Thursday, June 23, 2022

New Yorkers Encouraged to Review and Comment on Draft Scoping Plan

climate plan

Extension Builds on More Than 18,000 Comments Received Following 11 Public Hearings and Answers the Call for Additional Time to Review Scoping Plan

New York State’s Climate Action Council (CAC) Co-Chairs, New York State Energy Research and Development Authority (NYSERDA) President and CEO Doreen M. Harris and New York State Department of Environmental Conservation (DEC) Commissioner Basil Seggos, announced the extension of the public comment period deadline for the Draft Scoping Plan to July 1, 2022. The Draft Scoping Plan, released on December 30, 2021, provides several scenarios informed by proposed policies and actions to help New York meet its ambitious climate directives as part of the Climate Leadership and Community Protection Act (Climate Act). The extension is based on significant feedback following 11 public hearings – nine in-person and two virtual – and builds on the more than 18,000 public comments received to date. The Climate Action Council is working to meet the Climate Act goals and make recommendations to the Governor and Legislature by the end of the year as part of the Final Scoping Plan. New Yorkers are encouraged to review and comment on the Draft Scoping Plan by July 1, 2022.

To read the Draft Scoping Plan, visit the Climate Act website. New Yorkers are encouraged to submit comments via the online public comment form, via email at, and via U.S. mail to Attention: Draft Scoping Plan Comments, NYSERDA, at 17 Columbia Circle, Albany, NY 12203-6399. Comments on the Draft Scoping Plan can be submitted through Friday, July 1, 2022.

Additionally, the public is also encouraged to participate in public hearings being held by DEC, in partnership with NYSERDA to receive input on the Draft Disadvantaged Communities Criteria and advance the finalization of the criteria to help guide the implementation of the State’s Climate Act. New York’s Climate Justice Working Group (CJWG), which consists of representatives from environmental justice groups from across the State and representatives of several State agencies, developed the draft criteria for identifying disadvantaged communities and voted to release it for public review. All persons, organizations, corporations, and government agencies are encouraged to attend the public hearings and to submit oral or written comments. More information on the public comment process and the full hearing schedule can be found on DEC’s website.

The Draft Scoping Plan was released for public comment on December 30, 2021 as required pursuant to the Climate Act. Public input received in response to the issuance of the Draft Scoping Plan will be used by the Climate Action Council to help develop the Final Scoping Plan, which will be posted online and delivered to the Governor and the Legislature by January 1, 2023, as required under the Climate Act. DEC will release legally binding regulations to ensure the realization of the Climate Act’s required emissions reductions by January 1, 2024, as set forth in the Climate Act, informed by the Scoping Plan’s recommended strategies.

For more information on the Draft Scoping Plan, please visit the Climate Act website.

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Information attributed to NYSDEC is taken from press releases and news announcements from New York State's Department of Environmental Conservation.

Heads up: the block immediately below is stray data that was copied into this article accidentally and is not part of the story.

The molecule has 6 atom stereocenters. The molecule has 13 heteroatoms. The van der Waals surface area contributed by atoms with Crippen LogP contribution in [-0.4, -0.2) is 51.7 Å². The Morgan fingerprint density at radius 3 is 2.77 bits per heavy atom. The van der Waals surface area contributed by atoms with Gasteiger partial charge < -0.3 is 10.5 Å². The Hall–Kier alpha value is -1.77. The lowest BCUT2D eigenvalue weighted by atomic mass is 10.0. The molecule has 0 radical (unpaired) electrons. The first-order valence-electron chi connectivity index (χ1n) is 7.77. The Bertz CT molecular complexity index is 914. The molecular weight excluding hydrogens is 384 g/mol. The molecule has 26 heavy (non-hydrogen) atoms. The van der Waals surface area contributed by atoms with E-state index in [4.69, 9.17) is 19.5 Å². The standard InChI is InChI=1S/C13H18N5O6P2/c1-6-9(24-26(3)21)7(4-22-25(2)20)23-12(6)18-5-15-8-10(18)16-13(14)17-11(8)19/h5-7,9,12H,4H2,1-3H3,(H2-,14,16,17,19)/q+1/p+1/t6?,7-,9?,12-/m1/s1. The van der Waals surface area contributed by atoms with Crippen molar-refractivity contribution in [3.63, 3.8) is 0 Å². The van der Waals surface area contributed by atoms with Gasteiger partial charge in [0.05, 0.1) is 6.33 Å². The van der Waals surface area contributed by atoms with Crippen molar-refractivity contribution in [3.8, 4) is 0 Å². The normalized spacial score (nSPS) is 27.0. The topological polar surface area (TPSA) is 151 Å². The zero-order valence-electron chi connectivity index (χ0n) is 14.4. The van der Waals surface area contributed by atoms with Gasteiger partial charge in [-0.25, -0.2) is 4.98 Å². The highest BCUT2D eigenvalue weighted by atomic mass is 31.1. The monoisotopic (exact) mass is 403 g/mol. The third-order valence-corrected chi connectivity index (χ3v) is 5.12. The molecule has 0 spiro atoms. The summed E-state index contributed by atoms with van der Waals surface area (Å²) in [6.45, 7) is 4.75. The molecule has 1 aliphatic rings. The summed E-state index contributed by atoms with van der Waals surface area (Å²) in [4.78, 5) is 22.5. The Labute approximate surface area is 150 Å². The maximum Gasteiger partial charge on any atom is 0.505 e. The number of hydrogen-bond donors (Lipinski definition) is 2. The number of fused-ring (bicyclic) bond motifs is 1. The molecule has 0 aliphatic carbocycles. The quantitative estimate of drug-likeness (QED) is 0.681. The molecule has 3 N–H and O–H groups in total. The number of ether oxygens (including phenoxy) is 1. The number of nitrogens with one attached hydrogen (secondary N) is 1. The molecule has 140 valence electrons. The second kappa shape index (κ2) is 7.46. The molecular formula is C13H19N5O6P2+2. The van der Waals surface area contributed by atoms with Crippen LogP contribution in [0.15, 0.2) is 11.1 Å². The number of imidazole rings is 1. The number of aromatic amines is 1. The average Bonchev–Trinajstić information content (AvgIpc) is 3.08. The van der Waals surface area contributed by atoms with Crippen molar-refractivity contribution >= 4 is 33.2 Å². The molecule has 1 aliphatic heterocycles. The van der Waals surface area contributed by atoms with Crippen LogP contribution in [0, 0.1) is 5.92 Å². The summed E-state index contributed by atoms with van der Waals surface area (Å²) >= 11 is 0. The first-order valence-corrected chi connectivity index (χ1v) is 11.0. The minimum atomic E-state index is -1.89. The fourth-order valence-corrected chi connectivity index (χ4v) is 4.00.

5 Responses

  1. Pat Smith says:

    Probably the biggest boondoggle in the history of NYS

  2. Charlie Stehlin says:

    A waste of time hey Pat? Time always reveals the truth. Always! I heard a report on non-corporate radio this morning, that they’re predicting all of the arctic ice might be disappeared by the year 2050, which is less than 30 years away if my math is correct. How much longer do we stick our heads in the sand? Not we as in all of us…we as in the unenlightened among us! The problem with ignorance is we are all affected by it’s throes which, more soon than late, is going to come to the fore…..unfortunately.

    • Pat Smith says:

      Charlie, I am not against green energy. It is the way our state is implementing these programs. Instead of huge incentives to here today gone tomorrow developers why not use these monies to install solar panels on private homes and businesses. If you research an existing solar facility you will see the potential megawatts it could produce and then you can also see its average generation output. Most barely average 12% output. So when our governor touts a 130 megawatt facility that will cover nearly 1000 acres, not to mention the loss of farmland, wood lots and grassland habitats, how far do you think that 15+- megawatts will go?

  3. Charlie Stehlin says:

    I misread you Pat. You are very correct in your analysis. Government, on both sides of the aisle, as has been revealed these years of late, is oftentimes part of the problem. What you say makes much sense and oftentimes I wonder….what goes through our leaders heads? Maybe you, we, should show face at a public hearing and give them an earful, or submit a comment. Your suggestion has much merit!

    • Pat Smith says:

      Thank you Charlie for the constructive dialogue. I am involved at the local level. The state has made it quite daunting for small municipalities to have some say in where these massive solar facilities can be sited. Of particular concern is the Office of Renewable Energy Siting (ORES) They have basically given developers ”diplomatic immunity”. At any time these huge companies can go to ORES and cry that the local municipality is creating a hardship for them by way of local zoning laws. With thoughtful siting we can all benefit from solar without destroy ing valuable habitat and farmland.

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